The synthesis and characterization of the SMP have been previously described22. In brief, a 300 nm of Au layer was deposited using electron-beam evaporation on clean glass slides. The SMP was synthesized by mixing stoichiometric quantities of the monomers 1,3,5-triallyl-1,3,5-triazine-2,4,6-trione and tris [2-(3-mercaptopropionyloxy)ethyl] isocyanurate with 31 mol% tricyclodecane dimethanol diacrylate and 0.1 wt% of 2,2-dimethoxy-2-phenylacetophenone as photoinitiator, cast between two glass slides and cured in 365 nm UV oven for 1 h and 120 °C vacuum oven for 12 h. The glass slides were then separated, resulting in the Au film transferring onto the SMP26. A 220 nm thick TiN layer was deposited over the Au by RF sputtering. The TiN and the Au wires were then patterned using standard photolithography and wet etching methods. A second layer of SMP was deposited by spin coating, and photo-polymerized using UV and vacuum ovens. The first and second layers of SMP served as electrical insulation in the device, encapsulating the Au wires (Fig. 1B). The superficial topography of the TiN coated electrodes patterned onto the SMP was evaluated using SEM Supra-40, Zeiss microscope at 5.0 kV. Devices were then packaged with 18-channel nano Omnetics® connectors using a solder reflow process and sealed by applying additional SMP. Two extra stainless-steel wires were bonded to a 18-channel Omnetics connector to serve as the reference and ground. These devices were mounted on pedestals with metallic caps to implant in the back of the rat for the sub-chronic experiments. Figure 1C shows photographs of the MSC devices used in this study compared to a commercial silicone cuff electrode.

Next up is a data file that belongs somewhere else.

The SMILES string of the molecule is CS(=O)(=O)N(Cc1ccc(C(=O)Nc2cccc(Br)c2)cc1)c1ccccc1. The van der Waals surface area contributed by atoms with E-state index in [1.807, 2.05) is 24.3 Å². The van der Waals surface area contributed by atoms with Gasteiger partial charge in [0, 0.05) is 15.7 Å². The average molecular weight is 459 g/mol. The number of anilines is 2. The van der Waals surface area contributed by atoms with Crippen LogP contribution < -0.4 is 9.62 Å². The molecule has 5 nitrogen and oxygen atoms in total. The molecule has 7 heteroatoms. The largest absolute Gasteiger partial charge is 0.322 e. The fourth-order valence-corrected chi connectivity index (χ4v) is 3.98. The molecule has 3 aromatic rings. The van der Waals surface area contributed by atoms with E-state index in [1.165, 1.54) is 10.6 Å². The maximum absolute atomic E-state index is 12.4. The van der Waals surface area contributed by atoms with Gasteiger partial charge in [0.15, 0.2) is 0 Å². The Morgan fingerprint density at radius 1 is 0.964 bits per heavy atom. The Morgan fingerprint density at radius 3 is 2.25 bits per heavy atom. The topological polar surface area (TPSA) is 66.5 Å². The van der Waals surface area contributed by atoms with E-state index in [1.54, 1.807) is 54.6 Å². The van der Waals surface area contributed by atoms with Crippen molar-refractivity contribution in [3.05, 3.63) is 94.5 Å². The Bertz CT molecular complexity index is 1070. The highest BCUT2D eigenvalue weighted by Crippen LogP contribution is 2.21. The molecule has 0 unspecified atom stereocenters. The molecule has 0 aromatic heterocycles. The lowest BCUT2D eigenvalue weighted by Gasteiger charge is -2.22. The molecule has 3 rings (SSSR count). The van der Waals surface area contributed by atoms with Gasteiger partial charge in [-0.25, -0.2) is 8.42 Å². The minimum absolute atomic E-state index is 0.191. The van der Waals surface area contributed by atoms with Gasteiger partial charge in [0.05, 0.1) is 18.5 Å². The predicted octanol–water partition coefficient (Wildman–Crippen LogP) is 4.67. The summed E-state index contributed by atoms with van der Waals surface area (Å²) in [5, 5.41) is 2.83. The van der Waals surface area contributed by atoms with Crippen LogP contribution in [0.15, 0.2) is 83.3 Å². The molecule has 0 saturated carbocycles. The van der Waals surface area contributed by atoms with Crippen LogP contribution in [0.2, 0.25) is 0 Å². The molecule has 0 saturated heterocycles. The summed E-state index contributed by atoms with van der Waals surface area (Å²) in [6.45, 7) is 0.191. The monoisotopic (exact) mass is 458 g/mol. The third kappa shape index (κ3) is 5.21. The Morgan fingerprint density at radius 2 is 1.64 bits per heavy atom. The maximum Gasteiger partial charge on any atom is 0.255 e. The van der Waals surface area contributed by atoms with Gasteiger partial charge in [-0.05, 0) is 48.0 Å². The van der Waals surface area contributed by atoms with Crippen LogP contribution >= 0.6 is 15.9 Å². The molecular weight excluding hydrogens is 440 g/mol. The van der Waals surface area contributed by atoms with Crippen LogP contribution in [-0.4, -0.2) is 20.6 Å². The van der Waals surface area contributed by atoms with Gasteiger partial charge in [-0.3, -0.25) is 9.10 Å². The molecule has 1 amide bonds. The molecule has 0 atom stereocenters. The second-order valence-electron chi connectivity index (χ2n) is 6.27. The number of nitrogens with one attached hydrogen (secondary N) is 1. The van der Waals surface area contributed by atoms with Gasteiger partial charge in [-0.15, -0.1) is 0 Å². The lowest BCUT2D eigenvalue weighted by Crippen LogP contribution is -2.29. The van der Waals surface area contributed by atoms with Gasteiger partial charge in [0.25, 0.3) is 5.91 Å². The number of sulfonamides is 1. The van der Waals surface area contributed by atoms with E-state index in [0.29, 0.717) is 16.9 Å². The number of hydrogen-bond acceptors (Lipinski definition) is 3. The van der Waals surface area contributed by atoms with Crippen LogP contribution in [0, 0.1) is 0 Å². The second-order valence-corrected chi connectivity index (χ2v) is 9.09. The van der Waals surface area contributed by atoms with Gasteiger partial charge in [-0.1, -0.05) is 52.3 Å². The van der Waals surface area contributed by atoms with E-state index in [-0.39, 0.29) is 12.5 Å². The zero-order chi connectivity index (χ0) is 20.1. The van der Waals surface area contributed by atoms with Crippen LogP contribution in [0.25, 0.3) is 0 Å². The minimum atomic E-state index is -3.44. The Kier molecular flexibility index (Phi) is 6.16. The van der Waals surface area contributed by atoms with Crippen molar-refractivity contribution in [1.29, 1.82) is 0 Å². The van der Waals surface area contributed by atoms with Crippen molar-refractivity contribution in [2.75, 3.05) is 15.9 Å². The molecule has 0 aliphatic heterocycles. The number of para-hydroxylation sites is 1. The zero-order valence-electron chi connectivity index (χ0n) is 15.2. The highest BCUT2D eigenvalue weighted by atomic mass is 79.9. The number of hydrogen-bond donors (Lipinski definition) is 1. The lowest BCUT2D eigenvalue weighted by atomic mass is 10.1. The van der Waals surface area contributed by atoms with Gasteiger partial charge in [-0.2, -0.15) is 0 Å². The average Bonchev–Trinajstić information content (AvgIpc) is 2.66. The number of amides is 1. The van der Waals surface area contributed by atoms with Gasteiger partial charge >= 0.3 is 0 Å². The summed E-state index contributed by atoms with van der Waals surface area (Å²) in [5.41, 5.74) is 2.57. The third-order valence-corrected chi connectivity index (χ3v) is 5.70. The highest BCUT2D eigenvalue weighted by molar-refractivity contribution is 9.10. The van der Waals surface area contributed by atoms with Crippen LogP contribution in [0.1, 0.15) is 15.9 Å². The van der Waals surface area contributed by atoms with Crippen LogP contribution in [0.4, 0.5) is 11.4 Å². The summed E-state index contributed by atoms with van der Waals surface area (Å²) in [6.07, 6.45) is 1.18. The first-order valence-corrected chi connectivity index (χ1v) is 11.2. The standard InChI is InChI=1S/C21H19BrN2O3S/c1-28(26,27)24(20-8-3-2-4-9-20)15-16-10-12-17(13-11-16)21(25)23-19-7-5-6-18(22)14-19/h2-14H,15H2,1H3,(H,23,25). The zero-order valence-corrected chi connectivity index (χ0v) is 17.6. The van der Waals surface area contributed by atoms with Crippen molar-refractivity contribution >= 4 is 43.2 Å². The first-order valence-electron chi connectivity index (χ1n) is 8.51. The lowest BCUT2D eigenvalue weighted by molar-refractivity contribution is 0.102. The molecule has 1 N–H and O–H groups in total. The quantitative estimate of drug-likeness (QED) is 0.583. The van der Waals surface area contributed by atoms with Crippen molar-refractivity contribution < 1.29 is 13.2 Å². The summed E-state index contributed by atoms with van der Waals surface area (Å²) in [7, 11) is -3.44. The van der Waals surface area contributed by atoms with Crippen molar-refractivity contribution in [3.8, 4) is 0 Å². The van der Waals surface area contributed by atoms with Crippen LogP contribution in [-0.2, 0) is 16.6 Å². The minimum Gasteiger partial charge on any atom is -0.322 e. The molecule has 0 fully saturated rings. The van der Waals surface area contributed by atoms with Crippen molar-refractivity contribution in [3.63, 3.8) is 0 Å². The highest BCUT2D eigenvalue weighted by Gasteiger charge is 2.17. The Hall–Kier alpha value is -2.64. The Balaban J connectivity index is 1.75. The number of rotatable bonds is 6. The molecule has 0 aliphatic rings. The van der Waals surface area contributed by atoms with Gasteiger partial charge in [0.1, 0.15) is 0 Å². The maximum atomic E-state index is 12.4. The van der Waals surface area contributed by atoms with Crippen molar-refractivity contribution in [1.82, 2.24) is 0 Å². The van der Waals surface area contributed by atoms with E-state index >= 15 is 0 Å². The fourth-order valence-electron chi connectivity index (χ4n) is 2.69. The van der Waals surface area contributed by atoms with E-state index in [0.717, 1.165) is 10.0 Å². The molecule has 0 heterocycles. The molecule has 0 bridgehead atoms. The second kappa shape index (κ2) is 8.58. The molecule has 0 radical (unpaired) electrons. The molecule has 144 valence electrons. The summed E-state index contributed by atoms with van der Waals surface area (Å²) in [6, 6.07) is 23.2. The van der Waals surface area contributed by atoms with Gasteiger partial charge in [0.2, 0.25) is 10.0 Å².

Dynamic mechanical analysis (DMA)

To evaluate the mechanical properties of the SMP substrate, a solid mechanical analyzer (RSA-G2, TA Instruments) was used. The storage modulus (E′) and tan δ were measured in air (dry) and in phosphate buffered saline (PBS). Measurements were performed on rectangular samples of SMP (4.5 ± 0.1 × 45 ± 3 mm; 30 μm thick), using a 15 mm clamping distance, a 0.2 N preload force at 1 Hz with deformation amplitude of 0.275% strain. Dry experiments were run from 10 to 120 °C using a heating rate of 2 °C min−1. Soaking experiments were performed using the immersion system of the RSA-G2 filled with PBS and done isothermally for 60 minutes at 37 °C, followed by cooling at 3 °C min−1 and subsequent heating from 10 to 85 °C at 2 °C min−1. An offset of about 10 °C between the temperature sensor outside the immersion chamber responsible for temperature controlling and the actual temperature inside the immersion bath was considered for the graphic representation of the temperature of the polymer sample inside the solution.

In vitro and in vivo electrochemical characterization